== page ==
DURRANI LAW FIRM - Immigration Lawyers & Attorneys
"A Number": The alien registration number, which the Department of Homeland Security assigns to each alien. It is an "A" followed by eight numbers. For example: A12 345 678. Some recently-issued A numbers consist of an "A" followed by nine digits. For example: A 200 345 678.
Accompanying: A type of visa in which family members travel with the principal applicant, (in immigrant visa cases, within six months of issuance of an immigrant visa to the principal applicant).
Accredited Representative: A person who is approved by the Board of Immigration Appeals (the Board) to represent aliens before the Immigration Courts, the BIA and USCIS. He or she must work for a specific nonprofit, religious, charitable, social service, or similar organization. The organization must be authorized by the Board to represent aliens.
Acquired Citizenship: Citizenship conferred at birth on children born abroad to a U.S. citizen parent(s).
Adjustment to Immigrant Status: Procedure allowing certain aliens already in the United States to apply for immigrant status. Aliens admitted to the United States in a nonimmigrant, refugee, or parolee category may have their status changed to that of lawful permanent resident if they are eligible to receive an immigrant visa and one is immediately available. In such cases, the alien is counted as an immigrant as of the date of adjustment, even though the alien may have been in the United States for an extended period of time. Beginning in October 1994, section 245(i) of the INA allowed illegal residents who were eligible for immigrant status to remain in the United States and adjust to permanent resident status by applying at a USCIS office and paying an additional penalty fee. Section 245(i) is no longer available unless the alien is the beneficiary of a petition under section 204 of the Act or of an application for a labor certification under section 212(a)(5)(A), filed on or before April 30, 2001. And, if filed after January 1, 1998, the alien must have been present in the United States on December 21, 2000. Prior to October 1994, most illegal residents were required to leave the United States and acquire a visa abroad from the Department of State as they are again now.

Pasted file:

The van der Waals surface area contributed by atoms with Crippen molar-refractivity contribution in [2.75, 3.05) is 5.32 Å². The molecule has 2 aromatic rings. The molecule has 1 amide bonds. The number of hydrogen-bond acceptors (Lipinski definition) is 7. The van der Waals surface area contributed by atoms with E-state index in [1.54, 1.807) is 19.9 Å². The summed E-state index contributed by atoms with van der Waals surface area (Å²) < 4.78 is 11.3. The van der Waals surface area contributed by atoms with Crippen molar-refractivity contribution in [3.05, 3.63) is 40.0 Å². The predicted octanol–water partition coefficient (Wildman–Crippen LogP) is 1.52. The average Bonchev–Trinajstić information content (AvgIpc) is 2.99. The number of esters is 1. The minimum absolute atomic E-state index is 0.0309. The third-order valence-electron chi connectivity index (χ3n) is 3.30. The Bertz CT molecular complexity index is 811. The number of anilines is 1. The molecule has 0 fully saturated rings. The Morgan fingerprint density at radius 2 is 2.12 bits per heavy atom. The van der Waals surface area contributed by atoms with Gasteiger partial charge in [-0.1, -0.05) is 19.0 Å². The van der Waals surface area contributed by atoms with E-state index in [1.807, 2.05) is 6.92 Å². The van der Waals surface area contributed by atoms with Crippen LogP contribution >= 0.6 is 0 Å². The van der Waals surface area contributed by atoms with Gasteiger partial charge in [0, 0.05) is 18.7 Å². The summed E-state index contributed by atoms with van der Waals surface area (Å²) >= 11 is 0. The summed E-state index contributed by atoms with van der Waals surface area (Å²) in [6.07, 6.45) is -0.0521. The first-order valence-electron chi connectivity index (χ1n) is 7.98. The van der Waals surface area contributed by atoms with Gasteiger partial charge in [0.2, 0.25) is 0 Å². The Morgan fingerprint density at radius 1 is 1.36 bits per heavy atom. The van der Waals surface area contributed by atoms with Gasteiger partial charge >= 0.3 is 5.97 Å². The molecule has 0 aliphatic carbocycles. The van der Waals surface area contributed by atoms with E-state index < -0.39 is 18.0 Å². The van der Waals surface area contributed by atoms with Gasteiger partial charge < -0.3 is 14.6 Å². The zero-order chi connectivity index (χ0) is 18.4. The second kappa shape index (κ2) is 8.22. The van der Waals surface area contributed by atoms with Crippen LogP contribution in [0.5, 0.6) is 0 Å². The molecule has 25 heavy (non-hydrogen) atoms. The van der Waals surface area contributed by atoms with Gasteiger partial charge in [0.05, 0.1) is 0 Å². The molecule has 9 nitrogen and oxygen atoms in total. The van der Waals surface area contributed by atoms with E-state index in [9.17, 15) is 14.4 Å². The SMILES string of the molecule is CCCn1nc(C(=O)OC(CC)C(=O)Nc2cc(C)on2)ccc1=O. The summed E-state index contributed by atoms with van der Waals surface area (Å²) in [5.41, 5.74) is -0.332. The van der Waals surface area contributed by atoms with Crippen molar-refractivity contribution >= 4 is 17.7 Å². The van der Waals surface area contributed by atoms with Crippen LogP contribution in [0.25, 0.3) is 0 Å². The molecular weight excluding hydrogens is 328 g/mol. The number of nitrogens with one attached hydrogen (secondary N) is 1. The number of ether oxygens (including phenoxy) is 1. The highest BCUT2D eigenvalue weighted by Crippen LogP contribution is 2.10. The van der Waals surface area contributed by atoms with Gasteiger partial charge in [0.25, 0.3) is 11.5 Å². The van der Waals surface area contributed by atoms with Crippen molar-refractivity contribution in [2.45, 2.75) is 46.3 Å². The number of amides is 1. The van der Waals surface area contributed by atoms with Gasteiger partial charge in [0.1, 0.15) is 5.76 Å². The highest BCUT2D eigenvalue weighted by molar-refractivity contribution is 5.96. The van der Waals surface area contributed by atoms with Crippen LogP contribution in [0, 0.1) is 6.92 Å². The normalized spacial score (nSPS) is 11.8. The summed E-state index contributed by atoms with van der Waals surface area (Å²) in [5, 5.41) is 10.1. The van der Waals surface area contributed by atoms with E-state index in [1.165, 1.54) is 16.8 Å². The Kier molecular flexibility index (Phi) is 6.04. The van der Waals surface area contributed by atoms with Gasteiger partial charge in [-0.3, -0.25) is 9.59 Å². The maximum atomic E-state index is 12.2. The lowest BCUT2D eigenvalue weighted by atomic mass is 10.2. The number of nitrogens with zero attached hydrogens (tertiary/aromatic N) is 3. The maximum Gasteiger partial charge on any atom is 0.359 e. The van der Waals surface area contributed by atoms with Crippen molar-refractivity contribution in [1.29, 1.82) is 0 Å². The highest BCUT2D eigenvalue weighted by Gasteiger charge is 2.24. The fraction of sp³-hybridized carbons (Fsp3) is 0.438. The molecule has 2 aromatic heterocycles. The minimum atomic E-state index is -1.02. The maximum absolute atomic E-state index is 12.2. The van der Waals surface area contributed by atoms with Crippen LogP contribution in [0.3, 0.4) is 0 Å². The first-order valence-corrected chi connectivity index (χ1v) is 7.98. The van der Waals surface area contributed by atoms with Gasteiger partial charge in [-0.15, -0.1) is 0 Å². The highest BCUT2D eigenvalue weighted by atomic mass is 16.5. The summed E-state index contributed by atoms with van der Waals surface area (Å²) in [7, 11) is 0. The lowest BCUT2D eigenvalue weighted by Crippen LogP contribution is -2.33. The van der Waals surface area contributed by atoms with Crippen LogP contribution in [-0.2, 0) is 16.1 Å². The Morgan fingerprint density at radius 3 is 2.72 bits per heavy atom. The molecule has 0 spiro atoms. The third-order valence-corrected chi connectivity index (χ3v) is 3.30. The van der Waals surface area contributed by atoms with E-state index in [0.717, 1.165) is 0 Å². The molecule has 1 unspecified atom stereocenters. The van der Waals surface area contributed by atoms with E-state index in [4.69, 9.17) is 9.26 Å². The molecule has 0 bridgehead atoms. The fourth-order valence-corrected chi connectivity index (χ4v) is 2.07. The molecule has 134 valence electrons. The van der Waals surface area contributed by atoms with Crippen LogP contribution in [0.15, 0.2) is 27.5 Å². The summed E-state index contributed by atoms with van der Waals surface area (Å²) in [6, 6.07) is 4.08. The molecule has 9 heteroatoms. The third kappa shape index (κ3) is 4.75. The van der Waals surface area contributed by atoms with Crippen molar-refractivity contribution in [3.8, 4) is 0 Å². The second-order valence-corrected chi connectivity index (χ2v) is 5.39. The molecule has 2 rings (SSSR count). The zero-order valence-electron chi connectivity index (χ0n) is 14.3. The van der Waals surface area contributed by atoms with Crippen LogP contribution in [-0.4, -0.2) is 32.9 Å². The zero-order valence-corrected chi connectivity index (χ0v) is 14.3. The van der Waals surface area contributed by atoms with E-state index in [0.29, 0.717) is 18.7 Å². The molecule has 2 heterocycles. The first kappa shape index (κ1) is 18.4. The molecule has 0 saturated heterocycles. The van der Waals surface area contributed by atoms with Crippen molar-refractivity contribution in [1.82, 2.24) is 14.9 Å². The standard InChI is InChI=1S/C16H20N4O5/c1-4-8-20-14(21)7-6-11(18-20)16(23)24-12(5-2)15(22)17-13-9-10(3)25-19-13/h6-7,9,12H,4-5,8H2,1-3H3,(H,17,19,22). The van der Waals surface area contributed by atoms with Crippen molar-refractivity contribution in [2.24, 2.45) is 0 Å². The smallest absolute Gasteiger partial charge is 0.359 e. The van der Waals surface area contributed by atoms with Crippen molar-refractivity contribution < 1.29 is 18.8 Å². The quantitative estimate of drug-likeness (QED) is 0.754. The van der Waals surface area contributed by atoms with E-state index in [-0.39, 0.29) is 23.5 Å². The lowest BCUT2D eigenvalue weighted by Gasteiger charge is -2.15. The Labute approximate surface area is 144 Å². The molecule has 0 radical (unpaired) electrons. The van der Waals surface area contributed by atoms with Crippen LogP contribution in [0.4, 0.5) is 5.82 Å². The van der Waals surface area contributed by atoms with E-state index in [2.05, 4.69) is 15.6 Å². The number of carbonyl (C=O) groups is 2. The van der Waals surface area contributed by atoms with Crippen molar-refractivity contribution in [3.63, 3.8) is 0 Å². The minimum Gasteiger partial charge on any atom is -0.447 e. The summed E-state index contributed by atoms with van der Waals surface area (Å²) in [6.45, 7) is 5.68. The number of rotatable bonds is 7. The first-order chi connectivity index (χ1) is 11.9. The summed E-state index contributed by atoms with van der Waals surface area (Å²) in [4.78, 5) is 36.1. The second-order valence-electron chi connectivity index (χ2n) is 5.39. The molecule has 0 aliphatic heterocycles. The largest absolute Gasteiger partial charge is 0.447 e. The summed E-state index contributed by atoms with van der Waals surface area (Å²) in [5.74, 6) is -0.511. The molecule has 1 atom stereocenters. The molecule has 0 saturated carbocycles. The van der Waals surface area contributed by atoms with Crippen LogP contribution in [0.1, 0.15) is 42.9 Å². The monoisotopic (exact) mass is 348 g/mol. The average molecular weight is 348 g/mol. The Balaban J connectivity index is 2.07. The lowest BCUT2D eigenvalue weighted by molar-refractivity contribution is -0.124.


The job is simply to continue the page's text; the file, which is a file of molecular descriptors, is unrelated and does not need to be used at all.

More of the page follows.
1) To change from a nonimmigrant visa status or other status
2) To adjust the status of a permanent resident (green card holder). It is a USCIS a Department of Homeland Security (DHS) process.
Administrative processing: Some visa applications require further administrative processing, which takes additional time after the visa applicant’s interview by a Consular Officer. Applicants are advised of this requirement when they apply. To learn more review our Administrative Processing webpage.